Tropical storm conditions in Bermuda on Wednesday, August 30, while Hurricane Franklin made its closest approach to the island. Life-threatening rip currents are still occurring along the East Coast of the US. 

As these conditions are expected to continue during the next couple of days, both Hurricane Franklin and Idalia are expected to bring rough seas, according to NOAA maps.

Both hurricanes will brush North Carolina this week, with flash flooding happening in the Southeastern parts of the state. Forecasters warn seaman that the storms will be close enough to generate significant seas around Cape Hatteras to Cape Fear. In these areas, seas were up to 6 feet Monday and increased to 9 to 10 feet through Tuesday night.

Idalia is not forecast to get anywhere close to the northeast region; however, the stationary front that hangs over the east coast will tap into the tropical moisture from the hurricane and transport it up into the northeastern states.

The last reports show that Hurricane Franklin can pose life-threatening surf currents all along the East Coast, which are expected to continue throughout the week. Franklin is projected to slowly weaken as it travels further northeast over a remote part of the Atlantic.

Early Thursday, August 31, Hurricane Idalia weakened as a third storm, Tropical Storm Jose, formed in the central Atlantic region. Jose is expected to stick around another few days before being absorbed by what is currently Hurricane Franklin. In addition, Idalia was quickly moving through eastern parts of North Carolina early Thursday with max winds of 60 mph.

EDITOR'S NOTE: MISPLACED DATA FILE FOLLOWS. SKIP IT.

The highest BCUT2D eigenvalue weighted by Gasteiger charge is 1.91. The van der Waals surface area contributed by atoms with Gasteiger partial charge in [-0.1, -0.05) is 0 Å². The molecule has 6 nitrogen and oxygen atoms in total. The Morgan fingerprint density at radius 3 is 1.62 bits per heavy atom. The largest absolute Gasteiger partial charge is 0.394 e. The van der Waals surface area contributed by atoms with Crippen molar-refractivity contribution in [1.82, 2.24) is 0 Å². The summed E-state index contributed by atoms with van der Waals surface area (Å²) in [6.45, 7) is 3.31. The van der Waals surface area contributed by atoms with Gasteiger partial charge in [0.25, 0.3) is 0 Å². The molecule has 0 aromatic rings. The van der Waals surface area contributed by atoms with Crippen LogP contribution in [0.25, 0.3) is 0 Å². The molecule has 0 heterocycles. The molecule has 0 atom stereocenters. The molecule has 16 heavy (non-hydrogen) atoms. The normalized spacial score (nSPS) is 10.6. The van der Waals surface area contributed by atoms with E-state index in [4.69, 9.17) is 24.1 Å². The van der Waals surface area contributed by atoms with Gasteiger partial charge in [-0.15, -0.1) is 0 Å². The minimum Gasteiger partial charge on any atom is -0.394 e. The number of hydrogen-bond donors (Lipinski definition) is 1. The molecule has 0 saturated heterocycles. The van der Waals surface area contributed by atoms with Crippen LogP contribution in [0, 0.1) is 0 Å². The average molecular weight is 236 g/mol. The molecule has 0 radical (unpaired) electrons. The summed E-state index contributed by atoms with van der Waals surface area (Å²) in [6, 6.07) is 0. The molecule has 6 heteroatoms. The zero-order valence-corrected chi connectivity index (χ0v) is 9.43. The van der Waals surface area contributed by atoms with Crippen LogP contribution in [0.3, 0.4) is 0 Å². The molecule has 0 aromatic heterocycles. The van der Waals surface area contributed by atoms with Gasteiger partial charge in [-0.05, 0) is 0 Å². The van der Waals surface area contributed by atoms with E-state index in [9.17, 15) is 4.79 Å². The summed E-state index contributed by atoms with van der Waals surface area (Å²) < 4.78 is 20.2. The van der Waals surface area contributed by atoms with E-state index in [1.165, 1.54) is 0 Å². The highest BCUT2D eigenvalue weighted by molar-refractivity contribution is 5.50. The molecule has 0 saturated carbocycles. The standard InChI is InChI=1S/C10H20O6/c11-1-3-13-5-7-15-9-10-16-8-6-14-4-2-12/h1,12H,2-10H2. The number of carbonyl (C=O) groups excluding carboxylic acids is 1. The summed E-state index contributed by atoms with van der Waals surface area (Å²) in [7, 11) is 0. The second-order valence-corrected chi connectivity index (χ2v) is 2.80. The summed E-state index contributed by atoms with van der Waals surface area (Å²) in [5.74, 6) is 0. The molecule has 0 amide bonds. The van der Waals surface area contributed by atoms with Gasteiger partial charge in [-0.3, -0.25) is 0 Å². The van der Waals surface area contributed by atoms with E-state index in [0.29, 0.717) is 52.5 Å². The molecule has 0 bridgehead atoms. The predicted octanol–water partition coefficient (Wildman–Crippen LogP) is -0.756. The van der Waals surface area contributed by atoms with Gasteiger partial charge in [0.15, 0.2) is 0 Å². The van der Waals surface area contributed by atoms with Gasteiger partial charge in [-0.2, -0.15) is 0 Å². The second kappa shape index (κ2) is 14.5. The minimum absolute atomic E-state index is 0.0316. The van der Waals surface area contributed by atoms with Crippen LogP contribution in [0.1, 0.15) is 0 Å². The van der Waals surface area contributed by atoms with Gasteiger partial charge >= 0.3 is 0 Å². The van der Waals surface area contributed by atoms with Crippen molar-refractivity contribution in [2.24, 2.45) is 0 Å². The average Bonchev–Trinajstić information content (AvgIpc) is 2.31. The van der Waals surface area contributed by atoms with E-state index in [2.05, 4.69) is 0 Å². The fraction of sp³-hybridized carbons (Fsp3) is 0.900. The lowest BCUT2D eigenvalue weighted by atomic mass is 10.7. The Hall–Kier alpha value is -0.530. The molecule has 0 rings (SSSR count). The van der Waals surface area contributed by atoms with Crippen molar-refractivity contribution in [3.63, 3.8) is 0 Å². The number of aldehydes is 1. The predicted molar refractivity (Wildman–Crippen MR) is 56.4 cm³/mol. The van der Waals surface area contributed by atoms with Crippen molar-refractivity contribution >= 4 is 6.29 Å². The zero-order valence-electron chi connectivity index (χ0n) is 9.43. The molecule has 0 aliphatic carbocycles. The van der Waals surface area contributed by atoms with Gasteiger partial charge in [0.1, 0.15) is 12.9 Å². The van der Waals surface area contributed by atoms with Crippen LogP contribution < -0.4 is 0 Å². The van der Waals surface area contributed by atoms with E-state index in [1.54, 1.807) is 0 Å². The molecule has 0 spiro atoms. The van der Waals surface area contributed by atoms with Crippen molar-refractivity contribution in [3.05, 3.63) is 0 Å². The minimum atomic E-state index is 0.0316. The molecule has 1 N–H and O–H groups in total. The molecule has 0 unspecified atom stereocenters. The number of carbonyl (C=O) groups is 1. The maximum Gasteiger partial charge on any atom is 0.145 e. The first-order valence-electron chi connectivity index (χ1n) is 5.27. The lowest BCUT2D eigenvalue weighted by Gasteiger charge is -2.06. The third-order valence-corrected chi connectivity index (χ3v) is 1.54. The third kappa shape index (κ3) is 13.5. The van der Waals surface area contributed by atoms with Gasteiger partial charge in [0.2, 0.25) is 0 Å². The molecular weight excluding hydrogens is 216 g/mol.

The National Hurricane Center has been predicting an "above-normal" 2023 hurricane season as a result of ongoing record-breaking sea surface temperatures. 

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Carli is a Content Specialist for National Fisherman. She comes from a fourth-generation fishing family off the coast of Maine. Her background consists of growing her own business within the marine community. She resides on one of the islands off the coast of Maine while also supporting the lobster community she grew up in.

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